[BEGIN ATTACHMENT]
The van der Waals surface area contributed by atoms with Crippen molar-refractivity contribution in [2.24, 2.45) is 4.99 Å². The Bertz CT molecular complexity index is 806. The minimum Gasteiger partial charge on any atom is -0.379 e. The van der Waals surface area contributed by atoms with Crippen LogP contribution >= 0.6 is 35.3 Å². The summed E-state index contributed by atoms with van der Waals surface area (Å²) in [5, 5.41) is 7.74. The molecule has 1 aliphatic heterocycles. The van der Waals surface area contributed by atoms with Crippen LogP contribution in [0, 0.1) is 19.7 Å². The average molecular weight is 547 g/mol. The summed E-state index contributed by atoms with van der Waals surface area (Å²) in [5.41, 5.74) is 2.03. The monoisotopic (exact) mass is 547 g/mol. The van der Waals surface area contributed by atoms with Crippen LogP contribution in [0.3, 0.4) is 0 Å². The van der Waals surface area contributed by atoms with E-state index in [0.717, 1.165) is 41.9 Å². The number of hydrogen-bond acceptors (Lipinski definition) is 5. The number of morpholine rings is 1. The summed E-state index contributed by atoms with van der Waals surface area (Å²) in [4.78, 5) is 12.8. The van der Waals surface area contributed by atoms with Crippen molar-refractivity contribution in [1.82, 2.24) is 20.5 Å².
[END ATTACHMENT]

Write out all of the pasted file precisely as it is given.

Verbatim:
The van der Waals surface area contributed by atoms with Crippen molar-refractivity contribution in [2.24, 2.45) is 4.99 Å². The Bertz CT molecular complexity index is 806. The minimum Gasteiger partial charge on any atom is -0.379 e. The van der Waals surface area contributed by atoms with Crippen LogP contribution >= 0.6 is 35.3 Å². The summed E-state index contributed by atoms with van der Waals surface area (Å²) in [5, 5.41) is 7.74. The molecule has 1 aliphatic heterocycles. The van der Waals surface area contributed by atoms with Crippen LogP contribution in [0, 0.1) is 19.7 Å². The average molecular weight is 547 g/mol. The summed E-state index contributed by atoms with van der Waals surface area (Å²) in [5.41, 5.74) is 2.03. The monoisotopic (exact) mass is 547 g/mol. The van der Waals surface area contributed by atoms with Crippen LogP contribution in [0.3, 0.4) is 0 Å². The van der Waals surface area contributed by atoms with E-state index in [0.717, 1.165) is 41.9 Å². The number of hydrogen-bond acceptors (Lipinski definition) is 5. The number of morpholine rings is 1. The summed E-state index contributed by atoms with van der Waals surface area (Å²) in [4.78, 5) is 12.8. The van der Waals surface area contributed by atoms with Crippen molar-refractivity contribution in [1.82, 2.24) is 20.5 Å².